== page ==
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California Tenant Rights Laws

Perhaps you're thinking about renting an apartment, or you want to know if your landlord is obligated to fix your plumbing problem. Thankfully, there is no shortage of federal, state, and local law governing the landlord-tenant relationship, in addition to the terms of your rental contract. From security deposits to eviction notices, tenant rights laws are designed to protect the tenant from unfair rental agreements and unscrupulous treatment by landlords. Read on to learn more about California tenant rights laws.

California Tenant Rights Laws: Beginning and Ending a Tenancy

California tenant rights laws cover a myriad of issues from before you even sign a lease to after you've moved out. For example, California law prohibits landlords from discriminating against rental applicants based on race, religion, sexual orientation, disability, and other protected characteristics. There are also limits to what they can charge you for a security deposit. Finally, landlords must also abide by notice requirements for ending a tenancy, including in an eviction proceeding.

California Tenant Rights Laws: Living Conditions

California tenants also have the rights to quiet enjoyment and habitability of their rental unit. This means the landlord can only enter your unit under certain circumstances and must provide you with a unit that is habitable (i.e. sanitary, safe, etc.). These laws also require the landlord to make certain repairs if your unit become uninhabitable due to unsafe or unhealthy conditions.

California Tenant Rights Laws at a Glance

The following chart provides a summary of California laws governing the landlord-tenant relationship, including links to important code sections.


Security Deposits

  • Cannot be non-refundable
  • Cannot be more than two times the monthly rent for an unfurnished unit, or three times the rent for a furnished unit
  • Includes amounts listed as deposits for last month's rent, pet deposit, key fee, or cleaning fee
  • Must return all or part of the security deposit within 21 days of tenant moving out
  • Part or all may be used if you:
    • Owe rent
    • Leave unit less clean than when moved in
    • Damage rental beyond normal wear and tear

Paying Rent

  • Lease or rental agreement must include manner of paying rent: amount, form, regularity, and to whom
  • May not raise rent during lease term (e.g. 6 month or 1 year lease) unless lease allows; may raise rent upon lease renewal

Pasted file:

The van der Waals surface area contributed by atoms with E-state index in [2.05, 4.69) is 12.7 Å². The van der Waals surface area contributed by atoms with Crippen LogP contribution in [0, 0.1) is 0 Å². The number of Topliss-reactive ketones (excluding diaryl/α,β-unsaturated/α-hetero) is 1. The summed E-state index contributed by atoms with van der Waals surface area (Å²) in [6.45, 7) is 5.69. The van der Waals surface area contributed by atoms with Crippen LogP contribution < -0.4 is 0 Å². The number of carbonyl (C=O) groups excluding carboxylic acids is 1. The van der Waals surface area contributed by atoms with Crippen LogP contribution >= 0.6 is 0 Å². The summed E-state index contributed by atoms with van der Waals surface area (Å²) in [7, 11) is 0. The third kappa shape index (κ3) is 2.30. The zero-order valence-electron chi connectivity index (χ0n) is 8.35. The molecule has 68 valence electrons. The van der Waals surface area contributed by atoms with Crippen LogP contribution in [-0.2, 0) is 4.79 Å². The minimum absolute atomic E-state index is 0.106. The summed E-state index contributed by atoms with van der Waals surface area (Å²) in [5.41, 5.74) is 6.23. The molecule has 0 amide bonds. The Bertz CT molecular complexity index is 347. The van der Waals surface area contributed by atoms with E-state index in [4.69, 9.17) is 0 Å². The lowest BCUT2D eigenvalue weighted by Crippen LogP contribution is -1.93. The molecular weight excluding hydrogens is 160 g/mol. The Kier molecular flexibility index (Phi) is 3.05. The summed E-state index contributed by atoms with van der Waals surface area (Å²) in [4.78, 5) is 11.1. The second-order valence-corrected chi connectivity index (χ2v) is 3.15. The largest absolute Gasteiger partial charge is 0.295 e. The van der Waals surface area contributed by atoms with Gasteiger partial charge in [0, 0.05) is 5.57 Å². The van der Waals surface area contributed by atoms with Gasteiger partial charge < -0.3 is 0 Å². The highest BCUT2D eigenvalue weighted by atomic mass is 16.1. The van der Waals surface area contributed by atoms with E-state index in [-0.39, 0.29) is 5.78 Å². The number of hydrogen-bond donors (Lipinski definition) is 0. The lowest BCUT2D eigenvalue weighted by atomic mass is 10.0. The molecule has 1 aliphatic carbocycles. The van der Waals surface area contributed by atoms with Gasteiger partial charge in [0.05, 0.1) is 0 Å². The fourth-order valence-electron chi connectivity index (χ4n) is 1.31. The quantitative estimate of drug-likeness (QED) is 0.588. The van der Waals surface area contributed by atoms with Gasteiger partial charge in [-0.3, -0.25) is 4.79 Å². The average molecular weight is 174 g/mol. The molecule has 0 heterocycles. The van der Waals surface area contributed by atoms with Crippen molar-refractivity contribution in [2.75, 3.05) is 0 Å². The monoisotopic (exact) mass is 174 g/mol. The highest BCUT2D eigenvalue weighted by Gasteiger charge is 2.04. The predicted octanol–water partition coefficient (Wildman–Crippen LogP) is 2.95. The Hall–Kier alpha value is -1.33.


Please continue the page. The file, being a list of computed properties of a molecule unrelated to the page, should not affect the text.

• May raise rent during periodic rental agreement (e.g. month-to-month): requires 30 days' notice for increase of 10% or less, 60 days for more than 10%. Add 5 days for notice by mail.

Living Conditions

  • Landlord must give reasonable notice (usually at least 24 hours) before entering rental
  • Landlord may only enter for certain reasons including emergency, to make necessary/agreed-upon repairs, show unit to prospective buyers or tenants, give access to workers, etc.
  • Landlord must make unit habitable before tenant moves in
  • Landlord must make repairs necessary for habitability unless caused by tenant or tenant's family, guests, or pets


  • No discrimination based on race, color, religion, sex, sexual orientation, marital status, national origin, ancestry, familial status, source of income, disability, or genetic information
  • May not ask about immigration or citizenship status

Ending or Renewing a Tenancy

  • Landlord must give notice to terminate the tenancy:
    • Periodic tenancy: 60 days if every other tenant has lived in unit for more than one year; otherwise 30 days (or under certain circumstances if landlord has contracted to sell the unit)
    • Lease: According to the terms of the lease
    • Eviction: Three days
  • Remaining in unit after lease expires converts tenancy to a periodic tenancy if the landlord accepts rent from tenant (interval of rent payments determines type of tenancy, e.g. month-to-month if payments were made monthly)


  • Landlord may not retaliate against tenant for exercising tenant rights

Note: State regulations are always subject to change through the passage of new legislation, rulings in the higher courts (including federal decisions), ballot initiatives, and other means. While we strive to provide the most current information available, please consult an attorney or conduct your own legal research to verify the state law(s) you are researching.

California Tenant Rights Laws: Related Resources

Get Help Resolving Your Landlord-Tenant Issues

At some point or another, most renters run into issues with their landlord. If you're unable to work through those issues directly with your landlord, you may need help from a third party through arbitration, mediation, a lawsuit, or settlement negotiations. Receive a free case review to better understand and protect your rights as a California tenant.

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